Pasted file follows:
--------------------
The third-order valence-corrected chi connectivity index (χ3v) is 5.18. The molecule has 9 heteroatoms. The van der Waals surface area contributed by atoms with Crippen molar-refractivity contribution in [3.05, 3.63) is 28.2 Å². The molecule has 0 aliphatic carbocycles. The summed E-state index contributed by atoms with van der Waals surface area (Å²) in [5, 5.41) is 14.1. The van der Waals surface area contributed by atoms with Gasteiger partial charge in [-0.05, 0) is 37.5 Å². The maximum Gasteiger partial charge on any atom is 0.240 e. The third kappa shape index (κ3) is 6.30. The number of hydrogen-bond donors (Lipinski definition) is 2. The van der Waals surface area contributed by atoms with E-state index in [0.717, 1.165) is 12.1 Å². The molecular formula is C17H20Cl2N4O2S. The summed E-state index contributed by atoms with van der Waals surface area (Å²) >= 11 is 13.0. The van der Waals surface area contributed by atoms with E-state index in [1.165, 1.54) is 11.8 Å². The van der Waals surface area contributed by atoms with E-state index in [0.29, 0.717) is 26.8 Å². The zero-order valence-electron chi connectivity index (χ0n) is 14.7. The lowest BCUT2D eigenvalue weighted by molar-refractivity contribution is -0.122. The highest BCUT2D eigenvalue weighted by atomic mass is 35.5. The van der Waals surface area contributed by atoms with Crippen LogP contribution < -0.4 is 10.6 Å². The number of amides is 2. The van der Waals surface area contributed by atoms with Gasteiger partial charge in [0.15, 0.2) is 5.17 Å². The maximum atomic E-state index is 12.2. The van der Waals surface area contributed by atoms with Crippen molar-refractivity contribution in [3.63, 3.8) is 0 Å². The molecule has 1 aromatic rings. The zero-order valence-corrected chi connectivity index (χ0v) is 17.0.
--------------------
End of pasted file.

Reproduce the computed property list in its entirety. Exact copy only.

The third-order valence-corrected chi connectivity index (χ3v) is 5.18. The molecule has 9 heteroatoms. The van der Waals surface area contributed by atoms with Crippen molar-refractivity contribution in [3.05, 3.63) is 28.2 Å². The molecule has 0 aliphatic carbocycles. The summed E-state index contributed by atoms with van der Waals surface area (Å²) in [5, 5.41) is 14.1. The van der Waals surface area contributed by atoms with Gasteiger partial charge in [-0.05, 0) is 37.5 Å². The maximum Gasteiger partial charge on any atom is 0.240 e. The third kappa shape index (κ3) is 6.30. The number of hydrogen-bond donors (Lipinski definition) is 2. The van der Waals surface area contributed by atoms with E-state index in [0.717, 1.165) is 12.1 Å². The molecular formula is C17H20Cl2N4O2S. The summed E-state index contributed by atoms with van der Waals surface area (Å²) >= 11 is 13.0. The van der Waals surface area contributed by atoms with E-state index in [1.165, 1.54) is 11.8 Å². The van der Waals surface area contributed by atoms with E-state index in [0.29, 0.717) is 26.8 Å². The zero-order valence-electron chi connectivity index (χ0n) is 14.7. The lowest BCUT2D eigenvalue weighted by molar-refractivity contribution is -0.122. The highest BCUT2D eigenvalue weighted by atomic mass is 35.5. The van der Waals surface area contributed by atoms with Crippen LogP contribution < -0.4 is 10.6 Å². The number of amides is 2. The van der Waals surface area contributed by atoms with Gasteiger partial charge in [0.15, 0.2) is 5.17 Å². The maximum atomic E-state index is 12.2. The van der Waals surface area contributed by atoms with Crippen molar-refractivity contribution in [3.63, 3.8) is 0 Å². The molecule has 1 aromatic rings. The zero-order valence-corrected chi connectivity index (χ0v) is 17.0.